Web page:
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From Bilateralism to Community InterestEssays in Honour of Bruno Simma$
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Ulrich Fastenrath, Rudolf Geiger, Daniel-Erasmus Khan, Andreas Paulus, Sabine von Schorlemer, and Christoph Vedder

Print publication date: 2011

Print ISBN-13: 9780199588817

Published to Oxford Scholarship Online: May 2011

DOI: 10.1093/acprof:oso/9780199588817.001.0001

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Reciprocity Revisited

Reciprocity Revisited

Chapter:
(p.113) Reciprocity Revisited
Source:
From Bilateralism to Community Interest
Author(s):

Andreas Paulus

Publisher:
Oxford University Press
DOI:10.1093/acprof:oso/9780199588817.003.0010

This chapter recalls both Bruno Simma's considerable contribution to our understanding of reciprocity in his early academic work — on Article 60 of the Vienna Convention on the Law of Treaties, on reciprocity in customary law, and in treaties — as well as the later phase in his academic career when he did not abandon but considerably modified his position by looking to the formulation and protection of community interests in international law in his two grand lectures at the academies of The Hague and Florence. Here, the role of reciprocity changes from a prime mover of international law to that of a mere enforcement mechanism, from the master to the slave, so to speak. But Simma is and remains reluctant, even misgiving, about attempts to leave the enforcement of community interests to international organizations alone, as long as central institutions remain underdeveloped to implement them. Thus, in a decentralized system, decentralized means of enforcement continue to be necessary. In other words: reciprocity is transformed, but should not be abandoned altogether.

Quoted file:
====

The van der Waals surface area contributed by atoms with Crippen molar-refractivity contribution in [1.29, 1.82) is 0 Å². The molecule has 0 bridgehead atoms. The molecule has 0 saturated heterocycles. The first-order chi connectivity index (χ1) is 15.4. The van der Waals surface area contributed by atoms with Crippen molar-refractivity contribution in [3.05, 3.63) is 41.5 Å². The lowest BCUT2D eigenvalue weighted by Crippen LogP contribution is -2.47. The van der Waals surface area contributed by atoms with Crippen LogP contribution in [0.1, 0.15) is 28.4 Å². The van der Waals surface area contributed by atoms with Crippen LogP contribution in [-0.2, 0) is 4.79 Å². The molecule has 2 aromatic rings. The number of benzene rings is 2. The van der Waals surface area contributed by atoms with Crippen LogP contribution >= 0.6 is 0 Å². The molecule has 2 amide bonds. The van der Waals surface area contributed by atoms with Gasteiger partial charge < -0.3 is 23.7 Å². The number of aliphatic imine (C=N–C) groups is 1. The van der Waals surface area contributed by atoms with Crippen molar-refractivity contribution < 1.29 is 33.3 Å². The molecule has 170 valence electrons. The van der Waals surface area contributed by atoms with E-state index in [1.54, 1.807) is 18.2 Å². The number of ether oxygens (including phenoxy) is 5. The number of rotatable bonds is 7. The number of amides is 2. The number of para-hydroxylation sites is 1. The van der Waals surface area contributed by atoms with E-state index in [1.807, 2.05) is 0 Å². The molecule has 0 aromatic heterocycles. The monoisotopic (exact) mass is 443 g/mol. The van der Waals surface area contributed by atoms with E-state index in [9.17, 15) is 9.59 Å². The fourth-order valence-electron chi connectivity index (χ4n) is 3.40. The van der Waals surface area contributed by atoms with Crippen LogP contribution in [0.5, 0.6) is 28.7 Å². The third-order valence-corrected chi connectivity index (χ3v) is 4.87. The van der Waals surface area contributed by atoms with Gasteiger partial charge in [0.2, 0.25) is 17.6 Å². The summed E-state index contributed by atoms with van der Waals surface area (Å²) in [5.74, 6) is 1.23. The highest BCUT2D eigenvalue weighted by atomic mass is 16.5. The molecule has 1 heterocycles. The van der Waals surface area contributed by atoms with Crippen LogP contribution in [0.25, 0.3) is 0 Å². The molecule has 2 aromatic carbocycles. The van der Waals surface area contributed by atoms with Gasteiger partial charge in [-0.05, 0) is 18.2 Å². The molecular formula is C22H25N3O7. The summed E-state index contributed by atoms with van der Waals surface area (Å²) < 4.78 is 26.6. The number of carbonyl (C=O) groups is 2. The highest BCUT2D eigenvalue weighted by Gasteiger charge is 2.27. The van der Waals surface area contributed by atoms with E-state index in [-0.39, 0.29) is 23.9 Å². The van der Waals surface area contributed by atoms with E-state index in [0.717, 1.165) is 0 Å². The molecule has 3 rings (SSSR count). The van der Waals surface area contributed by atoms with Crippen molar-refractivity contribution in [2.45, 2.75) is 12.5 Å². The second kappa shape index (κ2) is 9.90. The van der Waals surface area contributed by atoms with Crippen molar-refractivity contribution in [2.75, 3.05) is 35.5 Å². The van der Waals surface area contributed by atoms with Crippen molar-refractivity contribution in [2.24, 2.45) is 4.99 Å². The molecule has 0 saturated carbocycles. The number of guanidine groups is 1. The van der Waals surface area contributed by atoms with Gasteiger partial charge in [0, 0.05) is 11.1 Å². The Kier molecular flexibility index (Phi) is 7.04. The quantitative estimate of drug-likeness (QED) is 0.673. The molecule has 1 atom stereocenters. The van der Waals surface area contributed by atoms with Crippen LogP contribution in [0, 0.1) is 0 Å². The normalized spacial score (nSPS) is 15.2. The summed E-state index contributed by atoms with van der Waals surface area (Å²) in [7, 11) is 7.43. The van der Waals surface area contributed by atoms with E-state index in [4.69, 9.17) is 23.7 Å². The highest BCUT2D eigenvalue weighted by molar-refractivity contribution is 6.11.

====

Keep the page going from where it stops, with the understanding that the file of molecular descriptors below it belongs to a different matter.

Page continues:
Keywords:   Bruno Simma, reciprocity, Vienna Convention, customary law, international law

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